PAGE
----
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Why is this not optimized?

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I have a class that contains two bitmaps.
class SpaceArray
{
    static const uint RES = 16;
    static const uint ARRAYSIZE = RES * RES * RES * RES * RES;
    std::bitset<ARRAYSIZE> deadly;
    std::bitset<ARRAYSIZE> sure;
};

When I encapsulate them, performance is impacted, even though logically, the two programs are the exact same.
#pragma once

#include <bitset>

template <unsigned int SIZE>
class DualBitArray
{
    typedef unsigned int uint;
    static const uint BITSETSIZE = SIZE * SIZE * SIZE * SIZE * SIZE;

    std::bitset<BITSETSIZE> deadly;
    std::bitset<BITSETSIZE> fixed;

    public:

    bool Valid(uint i) const {return i<BITSETSIZE;}
    bool IsDeadly(uint i) const {return deadly.test(i);}
    bool IsFixed(uint i) const {return fixed.test(i);}
    uint NumSet() const {return fixed.count();}
    void SetDeadly(uint i, bool val) {deadly.set(i, val);}
    void SetFixed(uint i, bool val){fixed.set(i, val);}
};


class SpaceArray
{
    static const uint RES = 16;
    DualBitArray<RES> mydata;
};

Why is the second version slower? I compiled on gcc with -O2, so I assumed that the two would be optimized into the same code. What went wrong?

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I do a bunch of calculations to fill the set and then call QueryPerformanceCounter to measure elapsed time.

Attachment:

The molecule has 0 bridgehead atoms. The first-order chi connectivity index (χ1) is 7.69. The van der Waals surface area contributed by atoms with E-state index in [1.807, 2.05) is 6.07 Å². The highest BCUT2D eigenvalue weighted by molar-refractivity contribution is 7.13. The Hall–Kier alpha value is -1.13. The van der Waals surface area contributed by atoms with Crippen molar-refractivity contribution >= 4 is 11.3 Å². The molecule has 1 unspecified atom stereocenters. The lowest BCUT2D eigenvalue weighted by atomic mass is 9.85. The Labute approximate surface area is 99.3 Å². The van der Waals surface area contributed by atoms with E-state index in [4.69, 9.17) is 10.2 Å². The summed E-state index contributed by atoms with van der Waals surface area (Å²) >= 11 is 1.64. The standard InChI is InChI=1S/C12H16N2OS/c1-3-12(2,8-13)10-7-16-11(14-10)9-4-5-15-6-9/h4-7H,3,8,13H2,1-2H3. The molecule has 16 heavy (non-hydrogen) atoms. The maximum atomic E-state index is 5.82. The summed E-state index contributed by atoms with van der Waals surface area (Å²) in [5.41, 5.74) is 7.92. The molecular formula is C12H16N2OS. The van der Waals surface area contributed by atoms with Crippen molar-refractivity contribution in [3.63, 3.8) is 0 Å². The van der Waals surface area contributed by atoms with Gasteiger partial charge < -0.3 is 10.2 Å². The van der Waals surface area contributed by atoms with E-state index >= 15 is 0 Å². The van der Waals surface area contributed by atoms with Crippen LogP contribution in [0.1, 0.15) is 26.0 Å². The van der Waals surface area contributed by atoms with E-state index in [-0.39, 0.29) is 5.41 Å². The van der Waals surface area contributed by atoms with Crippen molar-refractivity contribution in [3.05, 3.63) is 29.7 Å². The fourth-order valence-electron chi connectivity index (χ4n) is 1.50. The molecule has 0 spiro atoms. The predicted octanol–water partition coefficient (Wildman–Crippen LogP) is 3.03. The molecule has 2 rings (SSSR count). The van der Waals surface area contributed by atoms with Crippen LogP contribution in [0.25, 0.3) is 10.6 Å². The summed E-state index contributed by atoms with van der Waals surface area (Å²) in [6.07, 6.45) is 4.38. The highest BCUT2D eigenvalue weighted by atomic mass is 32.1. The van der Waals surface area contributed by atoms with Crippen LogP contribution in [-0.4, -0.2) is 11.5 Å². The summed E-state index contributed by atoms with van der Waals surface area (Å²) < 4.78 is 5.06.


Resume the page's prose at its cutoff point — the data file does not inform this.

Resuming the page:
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I don't know if there is any guarantee that the compiler will concatenate the calls into member objects (sure and deadly) so they compile down to a single function call. I think they will optimize access to simple member variables of POD type, so get/set methods are usually optimized down. If that's not the case your incurring 2 function calls for each method (SetDeadly,etc..) and that would explain the increase in cost.

Not sure that might also be due to the class being a templated and how robust gcc optimizes for templates classes. Too many unknowns really to determine that.

You'll have to break it down and systematically test for these possibilities.

Good Luck!

-ddn

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You may be able to also suggest/enforce "inline", but if it's enforce, be careful - A good compiler is usually right about optimization.

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Aren't functions defined in a header always inline?
Also, yes it is release build, with -O2 enabled.

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Inline (AFAIK) in most compilers is an attribute given to a function/method to suggest or enforce, well, inlining. I may be wrong, but I don't think it's the kind of thing that would go in a header, generally - It would go on specific functions (Possibly on the functions in the header, just to confuse things)

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Quote:
Original post by Storyyeller
Aren't functions defined in a header always inline?
Also, yes it is release build, with -O2 enabled.
Yeah if you implement the function inside the body of the class like you have, then it's implicitly inline (i.e. it's the same as if you put the inline keyword on the front). However, the inline keyword is just a hint to the compiler that you'd like it to be inlined (and a warning to the linker that it's going to find duplicates), the compiler can still choose not to inline it if it wants to.
Some compilers have extra keywords, like __forceinline that are stronger than just "hints".

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